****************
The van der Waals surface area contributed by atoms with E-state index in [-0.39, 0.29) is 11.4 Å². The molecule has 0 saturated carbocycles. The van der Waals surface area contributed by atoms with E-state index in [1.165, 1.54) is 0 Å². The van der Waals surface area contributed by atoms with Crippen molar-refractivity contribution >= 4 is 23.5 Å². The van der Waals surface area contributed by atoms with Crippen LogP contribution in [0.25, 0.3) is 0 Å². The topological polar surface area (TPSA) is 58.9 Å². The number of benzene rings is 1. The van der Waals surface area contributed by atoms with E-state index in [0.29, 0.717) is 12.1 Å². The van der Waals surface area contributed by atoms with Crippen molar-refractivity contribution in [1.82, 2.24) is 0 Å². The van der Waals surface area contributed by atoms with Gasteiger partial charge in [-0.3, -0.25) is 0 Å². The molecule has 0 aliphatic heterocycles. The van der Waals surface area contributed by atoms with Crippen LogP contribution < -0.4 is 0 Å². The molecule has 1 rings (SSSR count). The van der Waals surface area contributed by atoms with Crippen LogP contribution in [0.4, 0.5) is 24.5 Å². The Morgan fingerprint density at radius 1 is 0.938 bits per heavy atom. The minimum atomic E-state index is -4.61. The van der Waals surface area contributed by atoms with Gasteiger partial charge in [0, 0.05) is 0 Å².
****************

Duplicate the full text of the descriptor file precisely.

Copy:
The van der Waals surface area contributed by atoms with E-state index in [-0.39, 0.29) is 11.4 Å². The molecule has 0 saturated carbocycles. The van der Waals surface area contributed by atoms with E-state index in [1.165, 1.54) is 0 Å². The van der Waals surface area contributed by atoms with Crippen molar-refractivity contribution >= 4 is 23.5 Å². The van der Waals surface area contributed by atoms with Crippen LogP contribution in [0.25, 0.3) is 0 Å². The topological polar surface area (TPSA) is 58.9 Å². The number of benzene rings is 1. The van der Waals surface area contributed by atoms with E-state index in [0.29, 0.717) is 12.1 Å². The van der Waals surface area contributed by atoms with Crippen molar-refractivity contribution in [1.82, 2.24) is 0 Å². The van der Waals surface area contributed by atoms with Gasteiger partial charge in [-0.3, -0.25) is 0 Å². The molecule has 0 aliphatic heterocycles. The van der Waals surface area contributed by atoms with Crippen LogP contribution < -0.4 is 0 Å². The molecule has 1 rings (SSSR count). The van der Waals surface area contributed by atoms with Crippen LogP contribution in [0.4, 0.5) is 24.5 Å². The Morgan fingerprint density at radius 1 is 0.938 bits per heavy atom. The minimum atomic E-state index is -4.61. The van der Waals surface area contributed by atoms with Gasteiger partial charge in [0, 0.05) is 0 Å².